One of our favorites is a paean of praise to nurses. We’re going to take this prayer with us the next time we visit a hospital:

A Prayer of Awed Thanks for Nurses

“Witnesses, attendants, bringers of peace; brilliant technical machinists; selfless cleaners of all liquids no matter how horrifying; deft finders of veins when no veins seem available; soothers and calmers and amusers; tireless and patient and tender souls; brisk and efficient when those are the tools to keep despair at bay; those with prayers in their mouths as their patients slide gently through the mysterious gate, never to return in a form like the shriveled still one in the bed; feeders and teasers, mercies and singers; they who miss nothing with their eyes and ears and fingers and hearts; they who are not saluted and celebrated and worshipped as they ought to be; they who are the true administrators of hospitals and clinics, for it is they who have their holy hands on the brows and bruises of the broken and frightened; they who carry the new infants to their sobbing exhausted thrilled mothers; they who must carry the news of damage and death to the family in the waiting room; they whom You know, each and every one, glorious and lovely in their greens and blues and rainbow clothing; they who are You in every tender touch and quiet friendly gentle murmured remark; they who are the best of us; bless them always and always, Mercy; for they are the clan of calm and the tribe of tender, and I bow in thanks for them. And so: amen.”

Anyone who has ever been in a hospital will join in this prayerful tribute to “the clan of the calm and the tribe of the tender.” Poem prayers like this one should be read aloud on the hospital channels or used by chaplains visiting patients.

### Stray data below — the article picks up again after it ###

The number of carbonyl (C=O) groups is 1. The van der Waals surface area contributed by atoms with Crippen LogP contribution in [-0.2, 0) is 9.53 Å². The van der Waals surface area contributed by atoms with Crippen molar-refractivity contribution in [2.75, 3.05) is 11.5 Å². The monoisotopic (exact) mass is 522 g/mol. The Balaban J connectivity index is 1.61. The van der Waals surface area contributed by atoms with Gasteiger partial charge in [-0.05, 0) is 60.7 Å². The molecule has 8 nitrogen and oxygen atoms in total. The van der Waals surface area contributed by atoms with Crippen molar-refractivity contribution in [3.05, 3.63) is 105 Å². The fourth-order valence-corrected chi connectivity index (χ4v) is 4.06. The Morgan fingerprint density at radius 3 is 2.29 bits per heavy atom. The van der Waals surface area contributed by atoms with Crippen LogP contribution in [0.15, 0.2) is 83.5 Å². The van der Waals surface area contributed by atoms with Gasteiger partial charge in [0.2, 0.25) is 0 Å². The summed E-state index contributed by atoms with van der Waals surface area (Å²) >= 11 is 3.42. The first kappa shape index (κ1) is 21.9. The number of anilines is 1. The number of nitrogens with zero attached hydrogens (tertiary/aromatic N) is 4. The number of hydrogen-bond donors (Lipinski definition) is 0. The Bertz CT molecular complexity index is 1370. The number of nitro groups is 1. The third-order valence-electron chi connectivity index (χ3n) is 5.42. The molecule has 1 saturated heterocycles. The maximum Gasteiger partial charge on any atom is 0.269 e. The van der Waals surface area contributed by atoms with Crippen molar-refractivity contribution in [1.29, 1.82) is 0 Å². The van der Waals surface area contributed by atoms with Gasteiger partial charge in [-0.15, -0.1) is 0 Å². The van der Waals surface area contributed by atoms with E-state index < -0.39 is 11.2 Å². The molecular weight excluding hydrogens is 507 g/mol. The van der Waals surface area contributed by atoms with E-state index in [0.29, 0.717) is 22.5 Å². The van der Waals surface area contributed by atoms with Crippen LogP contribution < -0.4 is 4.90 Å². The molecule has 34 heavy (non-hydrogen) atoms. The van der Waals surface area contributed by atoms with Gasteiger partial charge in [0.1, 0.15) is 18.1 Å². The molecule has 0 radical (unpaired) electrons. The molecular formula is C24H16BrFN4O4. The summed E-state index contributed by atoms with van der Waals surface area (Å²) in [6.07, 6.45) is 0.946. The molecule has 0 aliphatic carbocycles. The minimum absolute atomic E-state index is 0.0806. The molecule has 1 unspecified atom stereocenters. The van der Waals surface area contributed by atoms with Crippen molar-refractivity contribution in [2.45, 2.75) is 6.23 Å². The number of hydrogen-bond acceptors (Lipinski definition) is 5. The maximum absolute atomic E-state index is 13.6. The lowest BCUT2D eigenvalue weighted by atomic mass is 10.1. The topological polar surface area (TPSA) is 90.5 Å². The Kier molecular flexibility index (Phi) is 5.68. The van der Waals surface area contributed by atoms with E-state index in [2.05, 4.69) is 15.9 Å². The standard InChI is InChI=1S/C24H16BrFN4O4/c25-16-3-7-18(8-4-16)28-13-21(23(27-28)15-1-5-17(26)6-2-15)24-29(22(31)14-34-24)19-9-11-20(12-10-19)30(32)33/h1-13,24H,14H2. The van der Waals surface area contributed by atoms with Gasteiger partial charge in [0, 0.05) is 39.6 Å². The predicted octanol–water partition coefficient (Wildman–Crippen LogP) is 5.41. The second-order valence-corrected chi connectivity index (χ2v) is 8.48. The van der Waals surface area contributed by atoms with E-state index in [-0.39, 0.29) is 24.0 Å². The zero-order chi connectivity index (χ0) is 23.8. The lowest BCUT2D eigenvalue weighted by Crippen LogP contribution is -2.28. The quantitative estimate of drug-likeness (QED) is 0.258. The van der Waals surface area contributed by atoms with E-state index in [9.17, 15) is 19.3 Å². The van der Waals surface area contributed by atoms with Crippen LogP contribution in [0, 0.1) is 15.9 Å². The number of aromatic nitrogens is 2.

By the time we finished A Book of Uncommon Prayer,we were ready to create our own informal prayers for use in any and every situation.

Book review by Frederic and Mary Ann Brussat

Courtesy: www.spiritualityandpractice.com

 

The Buddha Walks into the Office A Guide to Livelihood For a New Generation – Lodro Rinzler

Lodro Rinzler is a teacher in the Shambhala Buddhist lineage and founder of the Institute for Passionate Leadership. He has an advice column appearing regularly on the Huffington Post. He is the author ofThe Buddha Walks into a Bar and Walk Like a Buddha.In this practical work, Rinzler takes on the challenge of right livelihood in times when work is scarce and the future belongs to those who are resilient lifelong learners. The author delivers wise advice in four sections: Live with Purpose, On-the-Job Compassion, Six Tools for Compassionate Leadership, Be Awake for Each Moment.

Those familiar with Rinzler’s previous books know his special talent for practical spirituality. Here you will find thought-provoking material on setting an intention at work, monitoring your speech, five slogans for changing how you view your job, mentors and virtue, five slogans for empathy and compassion, benevolence, equanimity, fearlessness and much more.